Carlisle (PA) American Democrat, "Mr. Buchanan's Administration," August 13, 1857

    Source citation
    “Mr. Buchanan’s Administration,” Carlisle (PA) American Democrat, August 13, 1857, p. 2.
    Newspaper: Publication
    American Democrat
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    Mr. Buchanan's Administration
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    Meghan Rafferty, Dickinson College
    The following text is presented here in complete form, as it originally appeared in print. Spelling and other typographical errors have been preserved as in the original.


    The administration of Mr. Buchanan is winning golden opinions from the whole country. The remarkable quiet and firmness which has been evinced in every department, says the Baltimore Republican, shows the intelligence and discriminating judgment of the President who has from the thousands of able men in the community called to his side those whose principles and efficiency he had witnessed, and upon whom he felt he could confide.—Everything is going on harmoniously—every interest of the country is protected and carefully guarded—and the nation feels that its honor is safe in the keeping of those to whom it has been confided. The excitement of the canvas has subsided. The storm which lowered over the political horizon has been swept aside, and the haleyon breeze of peace plays smilingly over all the land. As democrats who labored earnestly in the great fight that brought about these happy results, we can but rejoice. As lovers of our country, we look with a glow of satisfaction at the prospect before us, and feel that the great heart of the nation throbs peacefully and securely under the constitutional and conservative rule of the National Democracy. Long may it be before such another storm of fanatical excitement shall convulse the nation, lashed into fury by the artful declamation of ambitious demagogues shall seem again, even for a moment, to contemplate the destruction of the Constitution under which it has grown and prospered so wonderfully.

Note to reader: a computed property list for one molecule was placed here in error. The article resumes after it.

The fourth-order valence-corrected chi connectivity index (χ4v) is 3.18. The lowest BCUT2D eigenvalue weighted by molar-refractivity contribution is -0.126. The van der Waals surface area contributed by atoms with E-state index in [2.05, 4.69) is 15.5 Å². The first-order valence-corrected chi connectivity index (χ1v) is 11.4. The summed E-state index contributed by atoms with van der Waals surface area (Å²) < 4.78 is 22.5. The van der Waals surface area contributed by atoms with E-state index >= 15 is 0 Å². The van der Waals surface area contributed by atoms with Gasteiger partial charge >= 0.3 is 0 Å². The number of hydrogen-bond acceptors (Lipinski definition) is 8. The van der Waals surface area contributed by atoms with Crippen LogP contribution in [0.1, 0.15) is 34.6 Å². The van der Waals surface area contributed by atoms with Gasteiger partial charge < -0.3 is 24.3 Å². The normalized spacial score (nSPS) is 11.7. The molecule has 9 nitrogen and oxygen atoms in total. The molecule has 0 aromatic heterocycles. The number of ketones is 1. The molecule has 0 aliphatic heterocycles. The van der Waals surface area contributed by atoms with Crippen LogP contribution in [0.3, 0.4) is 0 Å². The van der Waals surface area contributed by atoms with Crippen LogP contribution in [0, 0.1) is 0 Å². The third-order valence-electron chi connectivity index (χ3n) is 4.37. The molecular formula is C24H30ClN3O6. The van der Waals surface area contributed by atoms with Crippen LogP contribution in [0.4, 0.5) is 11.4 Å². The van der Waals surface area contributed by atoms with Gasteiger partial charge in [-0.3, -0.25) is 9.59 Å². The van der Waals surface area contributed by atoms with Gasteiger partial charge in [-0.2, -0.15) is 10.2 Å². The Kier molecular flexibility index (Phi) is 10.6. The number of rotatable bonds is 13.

Long may her rulers be like the present, men of wisdom and men of peace, under whose wholesome counsels the ship of state shall ride safely over the rocks and whirlpools which have wrecked nations and empires of old. So long as our people cling to the great principles of Democracy—so long as they cherish feelings of brotherly love for every citizen—so long as they respect and guarantee an equality of rights and privileges—so long we may well hope to see our starry flag undimmed, and the glory and power of our country still increasing

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